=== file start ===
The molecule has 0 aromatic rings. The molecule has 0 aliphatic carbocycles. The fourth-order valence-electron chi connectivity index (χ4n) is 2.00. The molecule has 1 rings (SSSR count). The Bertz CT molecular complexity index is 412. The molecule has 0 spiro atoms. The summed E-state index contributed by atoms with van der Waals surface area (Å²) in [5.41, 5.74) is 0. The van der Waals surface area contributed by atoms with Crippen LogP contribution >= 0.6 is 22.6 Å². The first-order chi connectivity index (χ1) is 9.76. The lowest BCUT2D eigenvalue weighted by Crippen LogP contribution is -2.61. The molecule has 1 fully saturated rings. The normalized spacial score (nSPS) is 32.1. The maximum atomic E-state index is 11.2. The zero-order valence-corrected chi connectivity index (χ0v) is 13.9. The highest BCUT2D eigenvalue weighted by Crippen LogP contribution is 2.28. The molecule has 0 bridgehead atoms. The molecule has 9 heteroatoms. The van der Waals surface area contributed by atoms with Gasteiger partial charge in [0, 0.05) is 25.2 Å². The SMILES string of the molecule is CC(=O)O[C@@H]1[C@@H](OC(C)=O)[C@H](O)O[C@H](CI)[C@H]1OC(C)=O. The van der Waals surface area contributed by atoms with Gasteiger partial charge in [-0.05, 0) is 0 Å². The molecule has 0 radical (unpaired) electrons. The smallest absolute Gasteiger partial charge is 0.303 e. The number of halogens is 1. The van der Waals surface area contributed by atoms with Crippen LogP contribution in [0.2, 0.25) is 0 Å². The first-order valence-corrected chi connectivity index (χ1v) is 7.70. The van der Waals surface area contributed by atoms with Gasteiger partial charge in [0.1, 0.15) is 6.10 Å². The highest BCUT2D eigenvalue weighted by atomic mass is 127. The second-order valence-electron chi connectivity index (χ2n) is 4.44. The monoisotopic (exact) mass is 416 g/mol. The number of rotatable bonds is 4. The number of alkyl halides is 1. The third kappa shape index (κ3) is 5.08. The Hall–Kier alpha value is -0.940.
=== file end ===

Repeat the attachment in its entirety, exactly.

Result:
The molecule has 0 aromatic rings. The molecule has 0 aliphatic carbocycles. The fourth-order valence-electron chi connectivity index (χ4n) is 2.00. The molecule has 1 rings (SSSR count). The Bertz CT molecular complexity index is 412. The molecule has 0 spiro atoms. The summed E-state index contributed by atoms with van der Waals surface area (Å²) in [5.41, 5.74) is 0. The van der Waals surface area contributed by atoms with Crippen LogP contribution >= 0.6 is 22.6 Å². The first-order chi connectivity index (χ1) is 9.76. The lowest BCUT2D eigenvalue weighted by Crippen LogP contribution is -2.61. The molecule has 1 fully saturated rings. The normalized spacial score (nSPS) is 32.1. The maximum atomic E-state index is 11.2. The zero-order valence-corrected chi connectivity index (χ0v) is 13.9. The highest BCUT2D eigenvalue weighted by Crippen LogP contribution is 2.28. The molecule has 0 bridgehead atoms. The molecule has 9 heteroatoms. The van der Waals surface area contributed by atoms with Gasteiger partial charge in [0, 0.05) is 25.2 Å². The SMILES string of the molecule is CC(=O)O[C@@H]1[C@@H](OC(C)=O)[C@H](O)O[C@H](CI)[C@H]1OC(C)=O. The van der Waals surface area contributed by atoms with Gasteiger partial charge in [-0.05, 0) is 0 Å². The molecule has 0 radical (unpaired) electrons. The smallest absolute Gasteiger partial charge is 0.303 e. The number of halogens is 1. The van der Waals surface area contributed by atoms with Crippen LogP contribution in [0.2, 0.25) is 0 Å². The first-order valence-corrected chi connectivity index (χ1v) is 7.70. The van der Waals surface area contributed by atoms with Gasteiger partial charge in [0.1, 0.15) is 6.10 Å². The highest BCUT2D eigenvalue weighted by atomic mass is 127. The second-order valence-electron chi connectivity index (χ2n) is 4.44. The monoisotopic (exact) mass is 416 g/mol. The number of rotatable bonds is 4. The number of alkyl halides is 1. The third kappa shape index (κ3) is 5.08. The Hall–Kier alpha value is -0.940.